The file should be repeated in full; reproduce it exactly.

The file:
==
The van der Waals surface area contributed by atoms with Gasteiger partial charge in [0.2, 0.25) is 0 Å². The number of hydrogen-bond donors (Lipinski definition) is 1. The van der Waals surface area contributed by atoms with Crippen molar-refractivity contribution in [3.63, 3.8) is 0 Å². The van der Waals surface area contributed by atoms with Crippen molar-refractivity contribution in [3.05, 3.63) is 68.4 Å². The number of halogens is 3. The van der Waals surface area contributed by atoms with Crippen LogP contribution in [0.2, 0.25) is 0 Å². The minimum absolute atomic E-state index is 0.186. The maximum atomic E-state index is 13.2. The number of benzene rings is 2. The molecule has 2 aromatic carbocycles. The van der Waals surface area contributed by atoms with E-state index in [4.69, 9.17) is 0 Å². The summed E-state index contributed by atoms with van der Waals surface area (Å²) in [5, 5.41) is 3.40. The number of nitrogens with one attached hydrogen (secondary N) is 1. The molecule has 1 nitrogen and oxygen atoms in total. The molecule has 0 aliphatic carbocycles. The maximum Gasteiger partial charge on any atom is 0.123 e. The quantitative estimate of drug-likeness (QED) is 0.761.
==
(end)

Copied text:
The van der Waals surface area contributed by atoms with Gasteiger partial charge in [0.2, 0.25) is 0 Å². The number of hydrogen-bond donors (Lipinski definition) is 1. The van der Waals surface area contributed by atoms with Crippen molar-refractivity contribution in [3.63, 3.8) is 0 Å². The van der Waals surface area contributed by atoms with Crippen molar-refractivity contribution in [3.05, 3.63) is 68.4 Å². The number of halogens is 3. The van der Waals surface area contributed by atoms with Crippen LogP contribution in [0.2, 0.25) is 0 Å². The minimum absolute atomic E-state index is 0.186. The maximum atomic E-state index is 13.2. The number of benzene rings is 2. The molecule has 2 aromatic carbocycles. The van der Waals surface area contributed by atoms with E-state index in [4.69, 9.17) is 0 Å². The summed E-state index contributed by atoms with van der Waals surface area (Å²) in [5, 5.41) is 3.40. The number of nitrogens with one attached hydrogen (secondary N) is 1. The molecule has 1 nitrogen and oxygen atoms in total. The molecule has 0 aliphatic carbocycles. The maximum Gasteiger partial charge on any atom is 0.123 e. The quantitative estimate of drug-likeness (QED) is 0.761.